According to the National Weather Service, more than 60 tornadoes struck US Midwest on Sunday, November 17, 2013, leaving trail of destruction and unleashing 130 km (80 mph) winds and hail stones up to 5 cm (2 inches) in diameter. Entire neighbourhoods were flattened within seconds. Forecasters said the extreme weather could affect more than 50 million people.
Tornadoes, triggered by fast-moving weather system, touched down in as many as 10 states. Indiana, Iowa, Missouri, Kentucky, Ohio, Michigan and Wisconsin were buffeted by the storm, which weakened as it tracked east towards Pennsylvania, New York, Maryland and New Jersey.
Illinois was struck the hardest where at least six were killed and dozens more injured. With communications difficult and many roads impassable, it remained unclear how many people might be hurt.
Meteorologist Matt Friedlein said such powerful storms rarely occur so late in the year because the climate is usually too cold.
However, temperatures had been forecast to climb to as high as 26C (78F), he said, which is warm enough to produce severe weather when coupled with strong winter winds. (SKY)
Latest NWS discussion issued at 08:59 UTC on Monday, November 18th:
The same cold front that rocked the Ohio Valley with severe weather on Sunday will quickly push through the Eastern Seaboard early Monday. Showers and thunderstorms will continue to light up ahead of the boundary...but the widespread severe weather threat with this system has diminished.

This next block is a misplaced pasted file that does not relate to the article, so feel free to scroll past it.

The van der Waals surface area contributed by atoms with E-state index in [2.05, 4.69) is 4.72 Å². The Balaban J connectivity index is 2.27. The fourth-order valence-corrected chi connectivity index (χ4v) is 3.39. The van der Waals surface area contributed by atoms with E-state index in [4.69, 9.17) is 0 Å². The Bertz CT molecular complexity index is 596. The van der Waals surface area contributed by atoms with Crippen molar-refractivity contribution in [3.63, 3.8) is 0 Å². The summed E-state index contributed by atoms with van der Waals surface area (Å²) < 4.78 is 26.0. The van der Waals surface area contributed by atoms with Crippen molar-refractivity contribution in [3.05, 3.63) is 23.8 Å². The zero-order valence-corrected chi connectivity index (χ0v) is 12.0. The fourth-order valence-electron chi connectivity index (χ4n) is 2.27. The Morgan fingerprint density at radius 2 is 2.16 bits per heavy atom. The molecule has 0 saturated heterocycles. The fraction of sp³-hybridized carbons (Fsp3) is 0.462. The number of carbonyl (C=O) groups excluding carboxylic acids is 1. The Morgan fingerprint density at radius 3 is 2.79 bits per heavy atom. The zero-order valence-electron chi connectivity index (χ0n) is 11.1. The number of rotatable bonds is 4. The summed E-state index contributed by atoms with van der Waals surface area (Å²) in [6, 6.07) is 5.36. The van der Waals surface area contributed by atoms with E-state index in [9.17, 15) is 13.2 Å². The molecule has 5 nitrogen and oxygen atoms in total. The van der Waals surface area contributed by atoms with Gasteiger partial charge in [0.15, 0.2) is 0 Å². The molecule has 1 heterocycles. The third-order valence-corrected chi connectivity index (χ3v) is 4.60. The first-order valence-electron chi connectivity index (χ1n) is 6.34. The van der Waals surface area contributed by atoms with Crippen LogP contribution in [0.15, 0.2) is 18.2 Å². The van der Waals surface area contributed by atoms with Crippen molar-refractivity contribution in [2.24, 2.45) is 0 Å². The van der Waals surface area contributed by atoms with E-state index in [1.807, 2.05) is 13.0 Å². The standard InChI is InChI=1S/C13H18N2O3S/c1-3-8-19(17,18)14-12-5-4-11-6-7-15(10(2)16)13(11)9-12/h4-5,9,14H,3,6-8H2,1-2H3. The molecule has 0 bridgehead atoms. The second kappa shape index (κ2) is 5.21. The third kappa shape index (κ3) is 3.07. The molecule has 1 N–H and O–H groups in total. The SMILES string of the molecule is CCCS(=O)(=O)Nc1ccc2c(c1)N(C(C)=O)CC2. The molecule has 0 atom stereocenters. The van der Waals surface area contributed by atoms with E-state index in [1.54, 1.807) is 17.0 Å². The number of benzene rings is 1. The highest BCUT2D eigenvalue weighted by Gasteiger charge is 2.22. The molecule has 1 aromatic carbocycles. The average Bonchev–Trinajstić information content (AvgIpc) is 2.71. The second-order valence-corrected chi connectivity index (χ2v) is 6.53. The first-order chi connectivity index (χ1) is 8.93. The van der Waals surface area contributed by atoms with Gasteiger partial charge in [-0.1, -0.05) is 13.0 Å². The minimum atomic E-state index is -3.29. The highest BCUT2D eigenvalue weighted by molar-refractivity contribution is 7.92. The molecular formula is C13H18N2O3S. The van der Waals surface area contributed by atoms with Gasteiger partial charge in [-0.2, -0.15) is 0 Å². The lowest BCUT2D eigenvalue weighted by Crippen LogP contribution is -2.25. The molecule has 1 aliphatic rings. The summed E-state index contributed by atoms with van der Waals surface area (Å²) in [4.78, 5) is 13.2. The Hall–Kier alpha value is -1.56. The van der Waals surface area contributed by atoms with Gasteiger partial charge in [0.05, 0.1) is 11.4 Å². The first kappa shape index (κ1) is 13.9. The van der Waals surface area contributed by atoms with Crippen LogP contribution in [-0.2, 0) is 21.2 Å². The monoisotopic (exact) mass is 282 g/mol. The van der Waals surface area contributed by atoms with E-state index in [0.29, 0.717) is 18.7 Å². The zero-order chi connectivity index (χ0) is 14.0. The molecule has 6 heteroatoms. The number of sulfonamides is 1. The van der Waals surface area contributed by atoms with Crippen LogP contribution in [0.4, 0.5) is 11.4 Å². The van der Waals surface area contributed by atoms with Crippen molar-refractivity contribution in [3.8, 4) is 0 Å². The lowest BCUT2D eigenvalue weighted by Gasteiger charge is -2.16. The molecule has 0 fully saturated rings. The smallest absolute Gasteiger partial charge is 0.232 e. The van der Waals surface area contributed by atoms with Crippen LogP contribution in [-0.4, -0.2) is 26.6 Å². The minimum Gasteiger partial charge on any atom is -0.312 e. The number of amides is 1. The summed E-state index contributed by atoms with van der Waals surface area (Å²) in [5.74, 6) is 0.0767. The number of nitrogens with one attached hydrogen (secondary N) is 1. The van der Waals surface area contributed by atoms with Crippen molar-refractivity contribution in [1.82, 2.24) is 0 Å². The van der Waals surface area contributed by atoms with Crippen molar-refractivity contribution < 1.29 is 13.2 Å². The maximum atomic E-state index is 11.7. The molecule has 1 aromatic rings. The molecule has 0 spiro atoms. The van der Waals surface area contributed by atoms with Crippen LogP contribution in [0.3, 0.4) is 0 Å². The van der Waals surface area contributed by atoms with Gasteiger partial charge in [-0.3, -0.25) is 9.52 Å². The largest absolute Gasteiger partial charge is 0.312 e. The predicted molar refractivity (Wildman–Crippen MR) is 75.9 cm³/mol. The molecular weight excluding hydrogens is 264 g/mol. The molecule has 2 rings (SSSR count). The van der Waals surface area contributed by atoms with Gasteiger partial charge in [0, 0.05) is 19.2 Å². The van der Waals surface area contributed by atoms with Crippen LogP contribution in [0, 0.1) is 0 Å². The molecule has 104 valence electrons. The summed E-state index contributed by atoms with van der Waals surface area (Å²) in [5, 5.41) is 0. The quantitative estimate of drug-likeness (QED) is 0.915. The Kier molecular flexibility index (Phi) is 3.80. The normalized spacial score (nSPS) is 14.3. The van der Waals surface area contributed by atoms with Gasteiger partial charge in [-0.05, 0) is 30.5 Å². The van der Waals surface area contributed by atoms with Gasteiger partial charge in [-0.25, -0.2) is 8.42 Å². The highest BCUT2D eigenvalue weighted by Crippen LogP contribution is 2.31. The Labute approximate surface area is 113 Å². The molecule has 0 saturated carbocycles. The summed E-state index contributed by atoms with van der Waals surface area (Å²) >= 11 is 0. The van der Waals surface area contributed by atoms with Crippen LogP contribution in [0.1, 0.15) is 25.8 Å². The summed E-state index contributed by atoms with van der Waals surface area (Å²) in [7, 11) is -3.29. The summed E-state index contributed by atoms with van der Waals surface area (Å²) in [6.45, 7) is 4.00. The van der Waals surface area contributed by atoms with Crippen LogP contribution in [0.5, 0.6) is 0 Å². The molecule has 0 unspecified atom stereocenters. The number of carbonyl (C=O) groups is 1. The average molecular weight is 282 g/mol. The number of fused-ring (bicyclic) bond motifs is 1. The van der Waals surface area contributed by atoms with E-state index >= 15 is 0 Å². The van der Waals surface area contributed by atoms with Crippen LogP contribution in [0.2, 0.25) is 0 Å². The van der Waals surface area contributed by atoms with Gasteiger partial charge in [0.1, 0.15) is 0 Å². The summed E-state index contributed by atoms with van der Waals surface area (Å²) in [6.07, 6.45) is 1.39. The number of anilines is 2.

Strong and gusty winds across the Great Lakes and Northeast should gradually relax as the wrapped up anchoring surface low lifts farther into Canada and the cold front clears the Atlantic coast Monday evening.
Behind the system...some light lake enhanced rain and snow showers will be possible downwind of the Great Lakes. Farther south...the tail end of the boundary will stall out and linger over the Gulf of Mexico...bringing scattered showers and thunderstorms across Florida and along the Gulf Coast the next few days. Elsewhere...high pressure filling in behind the front will bring cooler and drier air into the eastern half of the Nation for the start of the work week.
Conditions will become increasingly wet across the Western U.S. during the short range period as a Pacific front moves onshore on Monday and drops southeastward on Tuesday. The front will trigger widespread shower activity across much of the northwestern corner of the country...with moderate to heavy rains expected along the Pacific Northwest/Northern California coasts and accumulating snows anticipated for the Washington Cascades and Northern Rockies.
Featured image: LiveLeak video screenshot